In 1976, Bud was assigned to the Pentagon to head a management consulting team that reported directly to the Air Force Chief-of-Staff. In this position, he was tasked with creating an infrastructure assessment and financial management plan for Air Force-wide implementation.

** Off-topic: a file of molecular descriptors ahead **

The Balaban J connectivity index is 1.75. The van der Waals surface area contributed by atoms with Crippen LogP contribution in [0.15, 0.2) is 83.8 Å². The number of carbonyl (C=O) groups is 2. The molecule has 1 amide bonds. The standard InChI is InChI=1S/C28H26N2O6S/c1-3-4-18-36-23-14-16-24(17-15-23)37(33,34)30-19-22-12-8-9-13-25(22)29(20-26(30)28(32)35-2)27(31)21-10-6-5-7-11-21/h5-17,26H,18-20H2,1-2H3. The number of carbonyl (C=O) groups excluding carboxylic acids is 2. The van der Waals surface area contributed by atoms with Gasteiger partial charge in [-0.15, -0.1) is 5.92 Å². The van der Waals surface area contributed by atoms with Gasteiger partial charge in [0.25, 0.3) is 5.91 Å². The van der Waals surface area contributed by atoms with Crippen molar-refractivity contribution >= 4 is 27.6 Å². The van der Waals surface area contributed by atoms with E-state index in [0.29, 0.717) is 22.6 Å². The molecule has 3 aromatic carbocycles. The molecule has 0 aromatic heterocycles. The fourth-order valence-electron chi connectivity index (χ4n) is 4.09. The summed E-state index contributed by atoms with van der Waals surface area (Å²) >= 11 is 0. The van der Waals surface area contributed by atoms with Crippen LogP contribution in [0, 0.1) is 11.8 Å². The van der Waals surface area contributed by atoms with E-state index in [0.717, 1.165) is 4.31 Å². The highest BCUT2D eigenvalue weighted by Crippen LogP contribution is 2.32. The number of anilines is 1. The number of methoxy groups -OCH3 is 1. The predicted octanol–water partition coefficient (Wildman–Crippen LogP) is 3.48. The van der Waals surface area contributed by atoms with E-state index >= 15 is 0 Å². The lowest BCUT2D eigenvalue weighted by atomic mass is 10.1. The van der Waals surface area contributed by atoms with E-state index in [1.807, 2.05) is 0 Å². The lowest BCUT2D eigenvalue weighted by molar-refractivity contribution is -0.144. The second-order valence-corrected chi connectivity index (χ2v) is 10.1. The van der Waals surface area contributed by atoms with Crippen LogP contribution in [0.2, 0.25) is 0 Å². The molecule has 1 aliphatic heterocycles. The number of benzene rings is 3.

In 1979, the Air Force sent Bud to the Industrial College of the Armed Forces at the National Defense University. Upon returning to the Pentagon, he advanced his air base operations initiative by conducting research and found that there is a direct correlation with the military effectiveness and efficiency of the U.S. aerospace force and the quality of their bases' built and natural environment. While stationed in Europe, he was asked to cure the command's visual appearance program without sacrificing military readiness and security. Bud's solution involved obtaining NATO funds and teaching other host nations the value of quality bases and how to secure funding in the complex system. By allocating funds to projects already planned, designed, and ready for execution, the command's on-time completion rate soared. Under his leadership, 10,000 homes were privately financed and built in Europe during the 1980s. He was responsible for operations of air bases throughout NATO, including developing policies and programs for managing resources. He also served as program manager of a $400-million program to plan, budget, design, and construct Air Force bases in Oman and Egypt.